Alternate text: 508 Standards, Section 1194.22(a)
Correcting alternate text tags for images
The purpose of alternate text: When an image can not be displayed in a web page, or to a person who has impaired vision alternate text provides information explaining the picture.
By adding the ' alt="description of image here" ' you make this image comply with the rules. AccRepair makes this task easy by building a library that will remember the text you associate with an image and use that text automatically each time that image is used, potentially saving you hours of work.
Correcting alternate text tags and content element for applets
Applets can be run when a user presses a button or a link. To a user of assistive technology the function of such an applet is not always readily discernable. By including both alternate text and content element notation it informs the user that an applet is going to be invoked and what the function does.
Add the alternate text within the <applet> tag and the Element content between the <applet> and </applet> tags.
Correcting content element for inline frames (iframe)
Inline frames are essentially a web page within a web page. Visually this is fairly easy to discern, but without the visual cues a user may feel as if they have stumbled upon a whole new webpage by accident. Giving the user Content Elements allows them to make the distinction that is so readily available visually.
Add the Element content between the <iframe> and </iframe> tags.
Correcting alternate text tags for image map elements
Image maps are especially useful in allowing users to make a selection based upon some sort of picture. While novel in its approach it can pose some serious difficulties for users of assistive technology without the proper alternate text tags.
Add the alternate text for each image as shown. For links, make the alternative text descriptive as to what web page the user is going to.
Correcting embed and noembed tags
Not all users allow embeded mutlimedia files to play. It is important to inform the users that such an item exists within the webpage. You do so by including the <noembed> and </noembed> tags.
Frames: 508 Standards, Section 1194.22(i):
Correcting errors in pages with frames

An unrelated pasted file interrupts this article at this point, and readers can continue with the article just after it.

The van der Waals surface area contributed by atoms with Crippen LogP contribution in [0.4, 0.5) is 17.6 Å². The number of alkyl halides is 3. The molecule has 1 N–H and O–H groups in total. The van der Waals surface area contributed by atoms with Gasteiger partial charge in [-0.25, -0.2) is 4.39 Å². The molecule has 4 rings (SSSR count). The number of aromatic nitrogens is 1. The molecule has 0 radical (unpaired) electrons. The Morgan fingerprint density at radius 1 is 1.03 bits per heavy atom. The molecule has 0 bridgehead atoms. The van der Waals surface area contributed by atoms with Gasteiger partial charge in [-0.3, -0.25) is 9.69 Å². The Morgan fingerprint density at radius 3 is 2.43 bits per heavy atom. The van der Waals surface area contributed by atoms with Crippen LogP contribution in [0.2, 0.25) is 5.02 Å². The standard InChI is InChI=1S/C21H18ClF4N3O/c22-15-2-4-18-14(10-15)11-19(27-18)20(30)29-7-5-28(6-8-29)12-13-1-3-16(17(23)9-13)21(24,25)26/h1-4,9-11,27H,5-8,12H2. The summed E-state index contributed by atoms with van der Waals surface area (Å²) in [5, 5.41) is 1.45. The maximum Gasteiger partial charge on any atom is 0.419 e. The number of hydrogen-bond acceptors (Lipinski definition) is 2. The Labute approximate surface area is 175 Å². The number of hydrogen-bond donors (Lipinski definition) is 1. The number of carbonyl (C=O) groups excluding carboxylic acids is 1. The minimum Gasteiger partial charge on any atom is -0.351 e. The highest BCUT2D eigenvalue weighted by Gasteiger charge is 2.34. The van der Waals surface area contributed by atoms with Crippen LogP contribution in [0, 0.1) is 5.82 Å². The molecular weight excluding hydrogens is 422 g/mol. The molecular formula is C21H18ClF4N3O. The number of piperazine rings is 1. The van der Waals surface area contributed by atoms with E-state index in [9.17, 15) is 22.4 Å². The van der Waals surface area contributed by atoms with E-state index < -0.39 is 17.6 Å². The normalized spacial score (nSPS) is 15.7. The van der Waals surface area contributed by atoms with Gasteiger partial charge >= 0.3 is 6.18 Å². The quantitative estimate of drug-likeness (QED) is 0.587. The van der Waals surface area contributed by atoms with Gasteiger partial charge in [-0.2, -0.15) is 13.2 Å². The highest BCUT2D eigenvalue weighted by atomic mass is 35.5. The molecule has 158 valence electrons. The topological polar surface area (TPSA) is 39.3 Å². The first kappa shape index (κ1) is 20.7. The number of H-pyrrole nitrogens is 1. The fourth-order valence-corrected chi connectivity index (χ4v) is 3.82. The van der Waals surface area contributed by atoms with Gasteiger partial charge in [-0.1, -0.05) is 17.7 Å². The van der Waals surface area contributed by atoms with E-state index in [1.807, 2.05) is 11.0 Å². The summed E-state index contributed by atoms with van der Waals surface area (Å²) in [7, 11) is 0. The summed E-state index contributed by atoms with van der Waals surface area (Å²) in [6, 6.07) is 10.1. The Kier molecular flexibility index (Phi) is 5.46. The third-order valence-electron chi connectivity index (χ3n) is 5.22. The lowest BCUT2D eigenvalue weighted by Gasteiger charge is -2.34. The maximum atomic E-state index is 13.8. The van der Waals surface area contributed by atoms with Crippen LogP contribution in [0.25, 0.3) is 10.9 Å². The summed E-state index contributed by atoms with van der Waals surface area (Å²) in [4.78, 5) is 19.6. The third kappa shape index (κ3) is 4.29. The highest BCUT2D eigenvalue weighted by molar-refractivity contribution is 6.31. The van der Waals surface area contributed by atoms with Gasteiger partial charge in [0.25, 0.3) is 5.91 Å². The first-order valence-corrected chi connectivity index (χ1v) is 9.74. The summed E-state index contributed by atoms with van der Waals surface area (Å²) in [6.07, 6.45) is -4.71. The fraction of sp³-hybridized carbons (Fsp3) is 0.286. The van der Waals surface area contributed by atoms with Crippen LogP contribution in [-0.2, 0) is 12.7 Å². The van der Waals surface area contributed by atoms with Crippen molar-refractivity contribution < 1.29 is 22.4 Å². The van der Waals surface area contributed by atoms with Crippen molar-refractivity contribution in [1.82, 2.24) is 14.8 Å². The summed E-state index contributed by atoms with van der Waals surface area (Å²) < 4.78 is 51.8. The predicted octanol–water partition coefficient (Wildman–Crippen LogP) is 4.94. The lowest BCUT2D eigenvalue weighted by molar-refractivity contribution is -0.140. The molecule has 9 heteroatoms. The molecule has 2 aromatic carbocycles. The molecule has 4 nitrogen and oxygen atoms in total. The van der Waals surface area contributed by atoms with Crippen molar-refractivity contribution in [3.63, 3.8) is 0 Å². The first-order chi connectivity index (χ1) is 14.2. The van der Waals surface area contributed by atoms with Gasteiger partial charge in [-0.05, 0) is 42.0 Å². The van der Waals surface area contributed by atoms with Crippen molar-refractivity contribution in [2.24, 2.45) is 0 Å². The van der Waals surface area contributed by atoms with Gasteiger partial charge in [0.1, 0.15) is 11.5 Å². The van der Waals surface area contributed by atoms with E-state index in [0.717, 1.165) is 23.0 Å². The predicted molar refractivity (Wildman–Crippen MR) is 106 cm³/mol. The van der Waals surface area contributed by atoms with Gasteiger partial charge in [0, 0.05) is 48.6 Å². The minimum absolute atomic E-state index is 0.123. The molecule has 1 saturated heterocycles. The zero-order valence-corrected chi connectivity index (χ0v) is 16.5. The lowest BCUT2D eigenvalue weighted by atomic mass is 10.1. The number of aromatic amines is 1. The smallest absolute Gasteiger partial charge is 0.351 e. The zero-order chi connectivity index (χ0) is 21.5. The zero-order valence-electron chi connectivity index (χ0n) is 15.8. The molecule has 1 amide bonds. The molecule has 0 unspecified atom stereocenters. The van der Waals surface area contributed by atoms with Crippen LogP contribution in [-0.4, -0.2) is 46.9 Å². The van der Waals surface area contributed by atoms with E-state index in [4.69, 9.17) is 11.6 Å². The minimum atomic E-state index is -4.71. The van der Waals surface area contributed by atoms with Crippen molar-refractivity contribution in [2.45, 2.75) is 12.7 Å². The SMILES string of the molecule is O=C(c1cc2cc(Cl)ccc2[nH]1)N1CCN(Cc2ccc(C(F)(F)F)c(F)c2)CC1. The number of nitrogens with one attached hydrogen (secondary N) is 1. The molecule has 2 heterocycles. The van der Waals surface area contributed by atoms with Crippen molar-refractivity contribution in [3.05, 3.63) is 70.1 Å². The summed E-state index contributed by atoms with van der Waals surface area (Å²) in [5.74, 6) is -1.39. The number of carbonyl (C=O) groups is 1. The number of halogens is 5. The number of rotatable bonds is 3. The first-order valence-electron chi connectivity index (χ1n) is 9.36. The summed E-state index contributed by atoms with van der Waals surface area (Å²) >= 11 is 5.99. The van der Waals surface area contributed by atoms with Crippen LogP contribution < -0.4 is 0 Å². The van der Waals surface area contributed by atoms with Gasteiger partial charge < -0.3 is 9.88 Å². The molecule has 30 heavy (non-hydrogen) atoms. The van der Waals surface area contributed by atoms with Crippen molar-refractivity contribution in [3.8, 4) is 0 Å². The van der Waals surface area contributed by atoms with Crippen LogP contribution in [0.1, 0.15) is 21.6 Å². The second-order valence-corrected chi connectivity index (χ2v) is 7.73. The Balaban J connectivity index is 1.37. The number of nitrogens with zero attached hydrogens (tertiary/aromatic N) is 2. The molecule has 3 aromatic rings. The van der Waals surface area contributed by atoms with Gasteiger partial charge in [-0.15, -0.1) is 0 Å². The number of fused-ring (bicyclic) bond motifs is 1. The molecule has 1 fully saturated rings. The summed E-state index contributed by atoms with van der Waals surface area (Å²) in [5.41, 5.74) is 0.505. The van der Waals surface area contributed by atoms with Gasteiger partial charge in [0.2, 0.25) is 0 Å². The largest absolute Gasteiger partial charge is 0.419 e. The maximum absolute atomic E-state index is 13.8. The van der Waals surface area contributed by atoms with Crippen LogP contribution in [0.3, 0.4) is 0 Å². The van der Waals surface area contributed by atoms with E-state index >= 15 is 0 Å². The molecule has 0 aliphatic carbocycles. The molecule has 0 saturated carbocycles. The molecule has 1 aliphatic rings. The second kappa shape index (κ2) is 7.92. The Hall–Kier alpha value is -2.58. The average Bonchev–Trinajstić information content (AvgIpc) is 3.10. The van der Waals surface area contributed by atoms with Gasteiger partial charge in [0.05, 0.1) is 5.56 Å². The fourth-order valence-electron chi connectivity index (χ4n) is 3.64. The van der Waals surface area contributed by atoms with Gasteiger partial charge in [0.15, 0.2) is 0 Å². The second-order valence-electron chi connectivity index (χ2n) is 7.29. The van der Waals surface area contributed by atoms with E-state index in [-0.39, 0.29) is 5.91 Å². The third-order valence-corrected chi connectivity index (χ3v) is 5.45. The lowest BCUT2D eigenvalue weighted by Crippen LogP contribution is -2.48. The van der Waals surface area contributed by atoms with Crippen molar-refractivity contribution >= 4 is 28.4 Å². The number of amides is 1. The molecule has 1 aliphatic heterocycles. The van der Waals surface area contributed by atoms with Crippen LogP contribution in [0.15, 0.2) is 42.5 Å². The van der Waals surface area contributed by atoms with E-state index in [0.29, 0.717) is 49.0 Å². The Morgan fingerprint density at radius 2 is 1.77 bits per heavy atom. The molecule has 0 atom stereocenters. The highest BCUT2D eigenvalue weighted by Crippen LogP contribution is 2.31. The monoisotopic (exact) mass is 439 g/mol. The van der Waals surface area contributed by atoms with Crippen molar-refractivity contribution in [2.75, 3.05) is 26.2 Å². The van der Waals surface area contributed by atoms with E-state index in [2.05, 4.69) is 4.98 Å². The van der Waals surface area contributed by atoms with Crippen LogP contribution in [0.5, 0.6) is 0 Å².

Purpose of <frames> tag: Frames are used to break a page up into logical units. Many people use frames to provide a navigation area that never changes and a main display area. Use of the <noframes> tag allows people that do not have frames enabled to see that the site is not empty. You can also use this area to provide a link to a noframe version of your site. Proper use of the title attribute allows users of assistive technology to navigate the site easier by identifying which frame they are in.
Frames are a poor way of organizing a page and present a myriad of accessibility issues. If you have a page that utilizes frames it should be recoded using CSS (Cascading Style Sheets).
Blinking or scrolling text: 508 Standards, Section 1194.22(j):
Blinking or marquee text is not allowed
Text that blinks or scrolls across the screen can cause seizures and is not allowed. Any text placed within a tag or atag must have the tag removed.The blink or marquee tag must be removed from the code by hand.
Scripts: 508 Standards, Section 1194.22(l):
Correcting the noscript error
Purpose of <script> and <noscript> tag: Scripts allow small program-like functions to operate on a webpage. They can add flare or functionality to a website. If someone does not have scripts enabled they will miss out on any information that may be provided through a script without ever knowing. By providing the <noscript> tag you inform the user that there is something they are not receiving. Correction: Merely informing users that they are missing out on information is not complying with ADA Section 508 guidelines. Noscript elements should direct users to alternative methods of receiving the same information or utility. Menu systems that utilize scripting elements should have redundant links in the NOSCRIPT section so that all users will have access.